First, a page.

Abstract Volume: 3 Issue: 6 ISSN:

Ataxic Gait Caused by Giant Axonal Neuropathy (GAN): A Case Report

Iman Shishesaz 1, Mohsen Javadzadeh 2, Maryam Kachuei *3, Ladan Afsharkhas 3, Zahra Vahedi 3

1.Medical student. Student Research Center. Iran University of Medical Sciences, Tehran Iran.

2. Pediatric Neurology research center, Department of Pediatrics, Shahid Beheshti University of Medical Sciences, Tehran Iran.

3. Department of Pediatrics, Iran University of Medical Sciences, Tehran Iran.

Corresponding Author: Maryam Kachuei, Pediatric Neurologist, Department of Pediatrics, Iran University of Medical Sciences, Tehran, Iran.

Copy Right: © 2023, Maryam Kachuei, This is an open access article distributed under the Creative Commons Attribution License, which permits unrestricted use, distribution, and reproduction in any medium, provided the original work is properly cited.

Received Date: March 27, 2023

Published Date: April 10, 2023



Giant axonal neuropathy (GAN) causes severe polyneuropathy and abnormalities of the central nervous system. There are accumulating intermediate filaments in GAN, which are typical of giant axon pathology. Neuropathy is the result of this disease and it leads to progressive impairments. A 9-year-old boy presented with gait disturbance, homozygous gigaxonin gene mutation, and abnormal brain magnetic resonance imaging (MRI), electromyogram (EMG), and nerve conduction velocity (NCV) studies.


Giant axonal neuropathy (GAN) affects both the peripheral nervous system and the central nervous system and is a rare hereditary autosomal recessive disease. So far, several cases of GAN have been reported. The disease commonly manifests during the first decade of life, along with peripheral sensory-motor neuropathy, secondary central nervous system involvement, kinky hair types, and a wide range of prognoses.(1).

In all patients, the nerve biopsy showed an increase in giant axons filled with neurofilament, which is associated with axonal loss and demyelination. GAN is caused by mutations in the gene encoding the gigaxonin protein. In the defective protein, there is an N-terminal BTB/POZ domain and a C-terminal kelch repeat domain, which are involved in protein-protein interactions(1).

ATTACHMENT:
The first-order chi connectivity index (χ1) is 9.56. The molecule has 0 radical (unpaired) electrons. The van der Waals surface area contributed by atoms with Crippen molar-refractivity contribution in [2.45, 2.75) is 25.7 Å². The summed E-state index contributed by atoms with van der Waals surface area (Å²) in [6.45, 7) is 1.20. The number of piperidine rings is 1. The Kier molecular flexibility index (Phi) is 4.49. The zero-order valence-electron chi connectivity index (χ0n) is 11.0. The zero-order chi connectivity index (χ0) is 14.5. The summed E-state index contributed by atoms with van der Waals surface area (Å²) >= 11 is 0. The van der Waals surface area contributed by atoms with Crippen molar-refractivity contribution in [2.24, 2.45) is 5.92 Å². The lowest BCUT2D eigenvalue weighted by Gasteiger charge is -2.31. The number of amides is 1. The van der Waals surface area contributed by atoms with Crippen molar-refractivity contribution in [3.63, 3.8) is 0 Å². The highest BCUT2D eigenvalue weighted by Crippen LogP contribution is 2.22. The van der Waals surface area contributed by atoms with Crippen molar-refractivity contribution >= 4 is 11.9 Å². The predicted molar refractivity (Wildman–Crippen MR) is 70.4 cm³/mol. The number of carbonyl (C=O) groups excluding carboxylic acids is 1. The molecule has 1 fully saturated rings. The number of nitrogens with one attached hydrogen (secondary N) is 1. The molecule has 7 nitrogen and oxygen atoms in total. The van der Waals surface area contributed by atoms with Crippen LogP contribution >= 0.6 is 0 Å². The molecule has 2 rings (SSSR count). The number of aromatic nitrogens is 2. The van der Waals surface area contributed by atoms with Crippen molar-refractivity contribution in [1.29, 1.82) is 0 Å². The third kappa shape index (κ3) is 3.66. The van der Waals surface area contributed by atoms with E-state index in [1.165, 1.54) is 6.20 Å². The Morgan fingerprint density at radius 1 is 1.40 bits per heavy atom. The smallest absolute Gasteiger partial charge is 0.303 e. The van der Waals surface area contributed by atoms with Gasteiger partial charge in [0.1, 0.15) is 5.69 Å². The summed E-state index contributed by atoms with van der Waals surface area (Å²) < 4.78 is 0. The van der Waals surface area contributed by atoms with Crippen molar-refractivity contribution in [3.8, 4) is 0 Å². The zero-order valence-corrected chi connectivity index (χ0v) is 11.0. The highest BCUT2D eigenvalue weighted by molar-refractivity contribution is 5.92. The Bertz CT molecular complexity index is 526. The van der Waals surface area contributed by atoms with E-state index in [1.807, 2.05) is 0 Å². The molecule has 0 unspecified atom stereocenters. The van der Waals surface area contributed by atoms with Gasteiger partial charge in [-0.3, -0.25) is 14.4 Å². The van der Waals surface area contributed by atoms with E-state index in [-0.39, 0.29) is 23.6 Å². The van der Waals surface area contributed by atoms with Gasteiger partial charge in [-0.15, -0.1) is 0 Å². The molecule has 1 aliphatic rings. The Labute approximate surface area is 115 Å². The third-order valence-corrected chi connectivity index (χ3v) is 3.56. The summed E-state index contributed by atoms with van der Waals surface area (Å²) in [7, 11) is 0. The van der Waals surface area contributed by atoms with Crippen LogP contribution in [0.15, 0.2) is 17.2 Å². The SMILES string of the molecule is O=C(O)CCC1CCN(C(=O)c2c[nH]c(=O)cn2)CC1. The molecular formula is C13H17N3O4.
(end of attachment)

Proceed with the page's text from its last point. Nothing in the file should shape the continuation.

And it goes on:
It usually appears between the ages of 2 and 3, but rarely after age 10. In addition to the distal weakness, amyotrophy, and lack of tendon reflexes in the lower limbs, it appears to be a progressive distal motor sensory neuropathy. Hair is often described as frrizzy in patients with pale, tightly curled hair. M otor milestones is generally delayed. The distal extremities gradually become weak and clumsy. Sensation is impaired, and tendon reflexes are absent. Pyramidal signs are often positive.

Eventually, dysarthria, nystagmus, facial weakness, and mental retardation appear. In the first or second decade of life, patients usually become wheelchair users and die between the ages of 10 and 30. The electrophysiologic examination often reveals severe axonal neuropathy, and the EEG is usually characterized by slow waves. (2). There may be high signal intensity patchy areas in T2-weighted MRI scans of the brain, indicating abnormal myelination (3). GAN cannot be treated. However,It can be slowed down by treating its symptoms. Symptomatic therapy aims to optimize intellectual and physical development. Therapy includes speech, physical, and occupational therapies(1).


Patients and Methods

Patients and electrophysiologic examination

 We investigated a two-generation family with five members (parents, three sons, one of whom is affected). Clinical examination was performed by a neurologist. Nerve conduction velocities (NCV) were determined with a Dantec Keypoint recording unit (Medtronic, Denmark) using surface electrodes.

Molecular genetic analysis

We collected peripheral blood samples from the proband and her family. Genetic DNA was extracted. 1.0 g of genomic DNA per sample was used to prepare the DNA samples. Human whole-exome enrichment was performed using Twist Human Core Exome Kit, and CeGaT GmbH sequenced the library on an Illumina platform with a raw coverage of 350X and a mean on-target coverage of 98X. Almost all exons and 10bp flanking them were detected and analyzed. Variations detected include single point mutations and small indels (within 20bp).



Clinical presentation and laboratory examination

In a 9-year-old boy, the gait was ataxic. Perinatal and prenatal development were normal. His physical & cognitive development was normal before age 4. Later, he showed motor regression with slow running, gait imbalance, and exercise intolerance. In the beginning, his school performance was normal, but in recent years, it declined. He is the product of consanguineous marriage  and there was no history of neuromuscular disorders in the family.